National Jewish Health Offers Expanded COVID-19 Antibody Testing

Increased capacity available for general public


JUNE 09, 2020

DENVER — National Jewish Health continues to increase its testing capabilities for COVID-19 antibodies, including the addition of new validated testing equipment. Ongoing testing and increased capacity will help doctors and researchers gain a better understanding of the extent of the COVID-19 pandemic, as well as meet the demand of the general public who want to know if they’ve had the virus. Since launching in April, National Jewish Health has performed more than 15,000 antibody tests and can now process more than 1,000 COVID-19 antibody blood samples each day.
 

National Jewish Health Offers Expanded COVID-19 Antibody Testing

“Reliable antibody testing provides important information about COVID-19 prevalence rates as we return to normal business and social operations,” said Stephen Frankel, MD, executive vice president of Clinical Affairs at National Jewish Health. “Our ability to test more people increases our knowledge of who has been exposed and recovered from prior infection and also helps inform public health officials’ understanding around the spread of the virus.”

Antibody tests, also known as serology tests, detect antibodies in the blood, which indicate that a person has had COVID-19 and mounted an immune response to the virus that causes it. National Jewish Health offers serology tests for both IgM and IgG antibodies and can detect these antibodies to the virus in blood serum that is collected with a simple blood draw.

In addition to the epidemiological reasons for antibody testing, there is significant interest from the public for a reliable antibody test. Many individuals that were sick earlier this year are interested to know if their illness could have been COVID-19, and others want to know if they might have been asymptomatic carriers.

“There has been incredible demand for antibody testing since we began offering the test to the public earlier in the spring. People are really interested to know if they may have had undetected COVID-19,” said Dr. Frankel.

For the general public, National Jewish Health offers the IgG antibody test which requires an appointment but not a doctor’s order. The test detects IgG antibodies that, in most patients, develop 7 to 21 days after symptoms of COVID-19 begin. IgG antibodies remain in the blood after an infection has passed. They indicate that a person has had COVID-19 in the past and has developed antibodies that may protect from future infection. The extent of immunity is unknown at present and is under active investigation.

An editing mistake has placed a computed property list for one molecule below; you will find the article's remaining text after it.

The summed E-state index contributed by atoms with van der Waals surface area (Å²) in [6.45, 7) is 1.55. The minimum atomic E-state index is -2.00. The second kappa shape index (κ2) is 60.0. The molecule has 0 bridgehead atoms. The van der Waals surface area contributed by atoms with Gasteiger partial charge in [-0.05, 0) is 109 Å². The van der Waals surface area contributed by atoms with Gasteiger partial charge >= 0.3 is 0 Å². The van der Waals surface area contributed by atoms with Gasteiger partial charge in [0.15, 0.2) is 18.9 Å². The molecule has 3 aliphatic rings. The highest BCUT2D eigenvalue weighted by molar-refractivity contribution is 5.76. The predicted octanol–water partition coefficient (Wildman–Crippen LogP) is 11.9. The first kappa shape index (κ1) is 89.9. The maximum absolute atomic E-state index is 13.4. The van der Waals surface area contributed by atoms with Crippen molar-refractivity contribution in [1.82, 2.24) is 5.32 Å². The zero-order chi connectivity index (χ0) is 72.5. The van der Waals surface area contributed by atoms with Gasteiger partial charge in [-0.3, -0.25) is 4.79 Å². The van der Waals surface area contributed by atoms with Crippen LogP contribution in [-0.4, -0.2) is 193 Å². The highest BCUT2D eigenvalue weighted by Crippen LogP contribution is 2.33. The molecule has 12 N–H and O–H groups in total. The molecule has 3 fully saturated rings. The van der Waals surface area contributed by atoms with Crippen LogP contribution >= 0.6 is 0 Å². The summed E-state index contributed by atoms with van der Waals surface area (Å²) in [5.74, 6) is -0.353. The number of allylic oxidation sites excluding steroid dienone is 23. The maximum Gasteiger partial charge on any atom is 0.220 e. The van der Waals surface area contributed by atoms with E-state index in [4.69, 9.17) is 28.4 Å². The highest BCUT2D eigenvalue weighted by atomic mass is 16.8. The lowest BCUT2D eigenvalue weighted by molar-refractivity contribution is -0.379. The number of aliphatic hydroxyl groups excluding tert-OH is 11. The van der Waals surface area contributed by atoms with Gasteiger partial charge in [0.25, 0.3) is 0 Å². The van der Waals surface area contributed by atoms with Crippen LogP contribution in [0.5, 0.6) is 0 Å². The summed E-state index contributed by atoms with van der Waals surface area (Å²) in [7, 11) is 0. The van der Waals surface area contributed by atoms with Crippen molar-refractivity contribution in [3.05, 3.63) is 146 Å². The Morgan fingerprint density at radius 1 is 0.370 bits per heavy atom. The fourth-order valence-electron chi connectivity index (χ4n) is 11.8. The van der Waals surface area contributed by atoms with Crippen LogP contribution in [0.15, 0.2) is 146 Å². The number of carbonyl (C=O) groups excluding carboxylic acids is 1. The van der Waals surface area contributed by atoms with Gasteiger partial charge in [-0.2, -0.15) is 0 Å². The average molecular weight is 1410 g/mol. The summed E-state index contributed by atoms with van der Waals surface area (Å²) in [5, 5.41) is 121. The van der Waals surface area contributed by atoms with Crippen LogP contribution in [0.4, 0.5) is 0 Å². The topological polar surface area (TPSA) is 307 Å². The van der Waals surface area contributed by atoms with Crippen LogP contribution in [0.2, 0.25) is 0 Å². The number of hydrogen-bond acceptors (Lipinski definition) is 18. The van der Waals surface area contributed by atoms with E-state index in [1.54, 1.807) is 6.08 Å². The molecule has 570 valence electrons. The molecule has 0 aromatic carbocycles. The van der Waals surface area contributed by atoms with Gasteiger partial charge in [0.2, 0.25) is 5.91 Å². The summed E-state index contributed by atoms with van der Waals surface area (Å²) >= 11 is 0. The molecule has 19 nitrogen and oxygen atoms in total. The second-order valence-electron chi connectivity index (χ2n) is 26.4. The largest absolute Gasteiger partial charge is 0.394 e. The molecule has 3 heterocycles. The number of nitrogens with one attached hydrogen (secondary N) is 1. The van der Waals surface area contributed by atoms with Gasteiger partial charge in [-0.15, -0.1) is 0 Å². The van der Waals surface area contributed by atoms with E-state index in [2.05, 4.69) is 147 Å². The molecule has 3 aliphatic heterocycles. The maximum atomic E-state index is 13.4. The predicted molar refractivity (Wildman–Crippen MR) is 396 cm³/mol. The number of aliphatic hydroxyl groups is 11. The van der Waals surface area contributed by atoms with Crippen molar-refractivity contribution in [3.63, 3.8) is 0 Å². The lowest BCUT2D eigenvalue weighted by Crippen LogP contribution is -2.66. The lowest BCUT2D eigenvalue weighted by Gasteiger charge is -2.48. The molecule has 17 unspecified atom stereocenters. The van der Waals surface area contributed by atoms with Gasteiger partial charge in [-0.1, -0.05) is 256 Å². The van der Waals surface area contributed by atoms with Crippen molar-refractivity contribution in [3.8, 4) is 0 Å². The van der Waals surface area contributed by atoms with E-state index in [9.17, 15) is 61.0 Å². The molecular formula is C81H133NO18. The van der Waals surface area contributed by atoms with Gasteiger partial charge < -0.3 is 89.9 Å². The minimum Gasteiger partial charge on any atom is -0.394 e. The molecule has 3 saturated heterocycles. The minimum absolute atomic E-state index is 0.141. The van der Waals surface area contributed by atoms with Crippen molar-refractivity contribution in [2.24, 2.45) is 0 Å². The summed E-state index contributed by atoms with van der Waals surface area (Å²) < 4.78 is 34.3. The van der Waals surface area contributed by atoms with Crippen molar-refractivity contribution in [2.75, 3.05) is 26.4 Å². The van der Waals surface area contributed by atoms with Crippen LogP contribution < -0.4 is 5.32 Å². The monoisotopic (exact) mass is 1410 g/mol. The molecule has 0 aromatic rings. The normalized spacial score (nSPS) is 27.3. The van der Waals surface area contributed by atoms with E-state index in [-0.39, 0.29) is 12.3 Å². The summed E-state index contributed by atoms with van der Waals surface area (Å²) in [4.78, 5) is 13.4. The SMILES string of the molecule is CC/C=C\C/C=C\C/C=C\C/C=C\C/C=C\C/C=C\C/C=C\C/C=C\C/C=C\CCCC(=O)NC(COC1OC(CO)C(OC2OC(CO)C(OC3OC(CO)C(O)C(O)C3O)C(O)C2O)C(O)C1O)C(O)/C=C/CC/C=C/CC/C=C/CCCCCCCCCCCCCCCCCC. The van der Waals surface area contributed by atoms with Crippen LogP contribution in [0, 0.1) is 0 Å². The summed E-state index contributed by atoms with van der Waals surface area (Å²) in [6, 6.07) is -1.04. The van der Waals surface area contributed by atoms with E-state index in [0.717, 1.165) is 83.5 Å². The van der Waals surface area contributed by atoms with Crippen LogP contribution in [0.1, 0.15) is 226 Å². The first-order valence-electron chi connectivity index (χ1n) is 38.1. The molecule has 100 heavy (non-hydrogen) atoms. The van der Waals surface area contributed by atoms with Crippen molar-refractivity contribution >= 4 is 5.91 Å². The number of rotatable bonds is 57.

The IgM antibody test is offered through a physician order. IgM is the first antibody produced by the immune system when a virus attacks and usually develops before an IgG response. A positive IgM test indicates that a person has been infected. While IgM may be positive in a person with prior infection, it may also be positive in a person who is still infected and has just begun to have an immune response to the virus.

National Jewish Health is currently running SARS-CoV-2 antibody tests supplied by Epitope Diagnostics Inc. and Abbott. Both tests have been validated and refined at the National Jewish Health Advanced Diagnostic Laboratories, a high-complexity CLIA-approved facility. Abbott has reported a sensitivity for its IgG test of 100 percent and specificity of 99.6 percent, which has been confirmed at National Jewish Health. National Jewish Health validation studies indicate that the Epitope Diagnostics IgG test has a specificity of greater than 99 percent and a sensitivity of 95.7 percent.

National Jewish Health is the leading respiratory hospital in the nation. Founded 121 years ago as a nonprofit hospital, National Jewish Health today is the only facility in the world dedicated exclusively to groundbreaking medical research and treatment of patients with respiratory, cardiac, immune and related disorders. Patients and families come to National Jewish Health from around the world to receive cutting-edge, comprehensive, coordinated care. To learn more, visit the media resources page.



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